Traditional dress is often reserved for formal occasions or festivities. Women dress in colorful embroidered shirts and skirts, and men wear traditional pants and embroidered shirts. Traditional dress varies throughout the country. While it is limited mostly to special occasions, it is common to see traditional dress in rural areas where fashion was designed to be functional for the working population. Women often wear cotton headscarves and shawls with dresses or skirts and tops paired with sandals. Men wear cotton suits or shirts with jeans and a cowboy hat. Traditional footwear for men consists of boots or sandals.
Indigenous Tribal Clothing
Regarding traditional traje, it was assumed that the 1932 Matanza (massacre of indigenous people) led to laws prohibiting wearing the traje. However, based on interviews, it was found that social stigmas, labor intensive work, and availability of cheap American clothes, rather than laws, led people to wear the traje less. Colonialism had a strong influence by associating the trajewith “primitivism” and being “backward.”
The traditional traje of men was a white cotton mantle and loose pants. Women were typically topless or wore a huipil with embroidery, and a refajo(wrapped skirt shorter than the Mayan corte). Characteristics unique to the Nahua refajo was the overlay , and an embroidery of vines, flowers, scorpions, and birds along the seam.
For women, cost to pay for the hand-woven textile to make a refajo is what led them to stop wearing the traje. Research indicates that the cost for the material was between 300-600 colones ($40-$80) in the ’90s. The cost today must be much higher since El Salvador implemented US dollars as their national currency in 2001 and cost of living has increased.
Salvadorean weavers have found it difficult to compete on in the global market, especially since Guatemalan indigenous textiles have stronger appeals to tourists. Guatemalan textiles are rich with symbolism that conveys spirituality of the Maya. In comparison, Salvadorean weavers have limited knowledge of the meaning of the symbols created by their ancestors. It is difficult to compete based on ethnic and cultural marketing strategies.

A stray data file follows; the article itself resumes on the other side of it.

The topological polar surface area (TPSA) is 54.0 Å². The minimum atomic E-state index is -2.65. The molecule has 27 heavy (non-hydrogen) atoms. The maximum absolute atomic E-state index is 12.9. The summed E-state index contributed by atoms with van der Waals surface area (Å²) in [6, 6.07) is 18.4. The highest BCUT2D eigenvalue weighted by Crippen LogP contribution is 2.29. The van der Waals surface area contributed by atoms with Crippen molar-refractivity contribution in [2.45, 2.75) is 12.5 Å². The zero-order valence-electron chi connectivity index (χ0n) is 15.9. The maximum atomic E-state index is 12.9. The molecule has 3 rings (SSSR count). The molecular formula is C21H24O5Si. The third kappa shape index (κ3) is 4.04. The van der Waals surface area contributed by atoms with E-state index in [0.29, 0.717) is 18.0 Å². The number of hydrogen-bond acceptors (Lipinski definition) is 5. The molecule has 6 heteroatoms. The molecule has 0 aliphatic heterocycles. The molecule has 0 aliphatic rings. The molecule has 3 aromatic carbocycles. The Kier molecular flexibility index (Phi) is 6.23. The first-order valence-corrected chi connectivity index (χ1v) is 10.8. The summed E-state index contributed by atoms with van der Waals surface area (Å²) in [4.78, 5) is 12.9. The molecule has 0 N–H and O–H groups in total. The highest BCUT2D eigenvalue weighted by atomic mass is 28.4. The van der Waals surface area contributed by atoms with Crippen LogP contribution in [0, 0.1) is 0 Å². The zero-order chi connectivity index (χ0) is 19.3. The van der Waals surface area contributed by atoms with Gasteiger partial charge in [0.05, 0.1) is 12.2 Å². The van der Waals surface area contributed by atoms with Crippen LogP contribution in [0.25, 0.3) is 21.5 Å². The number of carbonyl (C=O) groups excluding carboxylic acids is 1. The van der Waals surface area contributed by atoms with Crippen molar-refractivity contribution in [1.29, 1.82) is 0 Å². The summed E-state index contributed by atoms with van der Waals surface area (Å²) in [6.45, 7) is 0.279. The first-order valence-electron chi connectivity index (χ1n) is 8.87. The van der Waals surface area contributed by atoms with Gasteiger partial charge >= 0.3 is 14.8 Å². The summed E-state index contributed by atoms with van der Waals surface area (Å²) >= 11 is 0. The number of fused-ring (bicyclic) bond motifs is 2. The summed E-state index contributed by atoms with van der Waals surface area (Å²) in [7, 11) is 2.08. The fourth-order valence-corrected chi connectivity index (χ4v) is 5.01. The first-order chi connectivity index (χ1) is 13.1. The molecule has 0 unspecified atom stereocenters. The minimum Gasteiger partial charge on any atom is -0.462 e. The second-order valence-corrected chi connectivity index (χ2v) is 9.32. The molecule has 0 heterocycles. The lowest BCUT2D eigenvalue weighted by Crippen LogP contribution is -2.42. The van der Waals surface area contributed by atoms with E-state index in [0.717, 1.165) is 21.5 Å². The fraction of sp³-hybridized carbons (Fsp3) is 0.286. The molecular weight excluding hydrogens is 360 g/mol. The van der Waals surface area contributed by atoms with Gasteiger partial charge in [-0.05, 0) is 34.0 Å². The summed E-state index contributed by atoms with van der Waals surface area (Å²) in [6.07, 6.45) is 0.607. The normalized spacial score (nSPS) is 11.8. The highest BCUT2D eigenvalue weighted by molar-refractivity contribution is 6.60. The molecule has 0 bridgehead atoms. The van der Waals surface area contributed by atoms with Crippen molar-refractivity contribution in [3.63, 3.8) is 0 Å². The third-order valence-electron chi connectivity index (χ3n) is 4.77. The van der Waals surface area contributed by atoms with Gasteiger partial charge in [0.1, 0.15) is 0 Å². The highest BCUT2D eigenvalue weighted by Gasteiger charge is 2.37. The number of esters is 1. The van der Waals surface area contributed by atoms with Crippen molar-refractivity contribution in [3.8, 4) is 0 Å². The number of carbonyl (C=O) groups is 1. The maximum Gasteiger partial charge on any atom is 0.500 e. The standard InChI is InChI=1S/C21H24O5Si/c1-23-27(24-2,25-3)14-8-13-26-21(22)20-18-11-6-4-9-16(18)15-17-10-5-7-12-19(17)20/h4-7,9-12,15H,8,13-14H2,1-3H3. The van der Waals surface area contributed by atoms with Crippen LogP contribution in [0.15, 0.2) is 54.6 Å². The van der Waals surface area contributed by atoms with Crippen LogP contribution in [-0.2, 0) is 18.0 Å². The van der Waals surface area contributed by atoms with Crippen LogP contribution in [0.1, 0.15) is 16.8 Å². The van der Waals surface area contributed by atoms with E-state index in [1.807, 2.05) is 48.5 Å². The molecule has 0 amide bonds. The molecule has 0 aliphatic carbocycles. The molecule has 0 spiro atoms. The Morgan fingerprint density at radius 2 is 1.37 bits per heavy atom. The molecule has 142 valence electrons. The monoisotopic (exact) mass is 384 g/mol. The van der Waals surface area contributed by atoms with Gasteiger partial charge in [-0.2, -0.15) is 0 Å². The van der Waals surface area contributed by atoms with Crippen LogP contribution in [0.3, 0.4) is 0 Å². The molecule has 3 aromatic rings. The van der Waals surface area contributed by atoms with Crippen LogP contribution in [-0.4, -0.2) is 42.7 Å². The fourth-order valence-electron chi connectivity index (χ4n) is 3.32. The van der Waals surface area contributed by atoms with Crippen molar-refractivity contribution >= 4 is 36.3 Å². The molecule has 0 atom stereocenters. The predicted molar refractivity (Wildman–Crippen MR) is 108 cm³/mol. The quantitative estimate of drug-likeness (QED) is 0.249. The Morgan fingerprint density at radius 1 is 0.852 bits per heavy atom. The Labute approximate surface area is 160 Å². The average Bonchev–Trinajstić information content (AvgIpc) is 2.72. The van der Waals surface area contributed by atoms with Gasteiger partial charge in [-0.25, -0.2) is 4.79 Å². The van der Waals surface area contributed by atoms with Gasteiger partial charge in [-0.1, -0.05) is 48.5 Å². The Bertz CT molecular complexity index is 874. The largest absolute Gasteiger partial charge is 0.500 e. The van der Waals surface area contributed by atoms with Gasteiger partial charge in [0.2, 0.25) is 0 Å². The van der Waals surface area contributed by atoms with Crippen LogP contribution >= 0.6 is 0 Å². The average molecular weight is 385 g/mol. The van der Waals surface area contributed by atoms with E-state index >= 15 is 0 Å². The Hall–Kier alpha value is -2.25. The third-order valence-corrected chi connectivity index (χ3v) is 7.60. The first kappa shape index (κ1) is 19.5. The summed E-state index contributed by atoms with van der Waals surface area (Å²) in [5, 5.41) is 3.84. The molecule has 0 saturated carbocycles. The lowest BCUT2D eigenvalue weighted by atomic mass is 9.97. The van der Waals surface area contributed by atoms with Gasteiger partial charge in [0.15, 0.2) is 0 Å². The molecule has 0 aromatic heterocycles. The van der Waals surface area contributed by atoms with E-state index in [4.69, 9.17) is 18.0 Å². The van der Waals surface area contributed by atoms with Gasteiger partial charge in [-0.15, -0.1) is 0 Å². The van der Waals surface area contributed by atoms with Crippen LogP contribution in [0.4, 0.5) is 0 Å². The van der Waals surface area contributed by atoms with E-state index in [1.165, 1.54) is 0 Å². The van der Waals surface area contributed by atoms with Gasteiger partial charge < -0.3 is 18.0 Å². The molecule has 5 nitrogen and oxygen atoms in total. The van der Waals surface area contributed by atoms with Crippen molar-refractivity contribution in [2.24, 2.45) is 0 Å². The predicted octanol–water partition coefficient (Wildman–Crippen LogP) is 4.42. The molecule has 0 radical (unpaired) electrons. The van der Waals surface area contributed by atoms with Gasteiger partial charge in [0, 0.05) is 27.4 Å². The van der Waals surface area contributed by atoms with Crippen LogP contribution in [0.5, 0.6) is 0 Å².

San Sebastian, a small town in El Salvador, is known for its production of high quality, colourful, patterned textiles to make clothes, scarves, tablecloths, place mats, blankets, throws, mats, hammocks, purses and handbags among many.
The most interesting fact is that no industrial machines are used to produce them but the traditional Telares or large wooden looms that are powered by human power. Just the way it has been done for over two centuries!
The traditional textiles are distinct for their bright colours that feature in checked or striped patterns. They often feature motifs depicting nature- and flowers and leaves are a common inspiration. Many of these motifs have been lifted from their ancient mayan ancestors and still continue to be seen on textiles today.
Embroidery was widely done by Mestizos or Indigenous women to adorn their trajes, the traditional clothing. For example, the Nahuat Pipil women wore the refajo, a wrap-around skirt featuring embroidery along the seams, with white blouses that they embroidered with flowers or animal shapes. However, for many Indigenous and Mestizos, western-style clothing is more favoured now for everyday life, while trajes are worn during festivals or traditional dancing.
El Salvador’s needlework tradition stretches back thousands of years. The block, created by Martha Viscarra and Vilma Mungius Palacios, features an example of the country’s folk-embroidery on a background of woven El Salvadoran fabric. The theme of the piece is reminiscent of a style of painting, now used on wood, cloth and jewelry begun by Fernando Llort. These designs feature simplified images of rural life painted in bright colours. It features a stylized dove of peace flying above a typical village. Loosely-stitched wool thread, in a variety of vibrant tones, was used to create both the picturesque scene and its multi-coloured border.
There is a strong tradition of folk art, which includes sorpresas (surprises). These, tiny conical ceramic domes reveal detailed clay figurines in village settings when lifted off the bases. Other traditional Salvadoran handicrafts include wicker and wooden furniture, ceramics and pottery such as the blackened pottery of the Lenca people, weavings, masks, and basketry, all made from natural materials.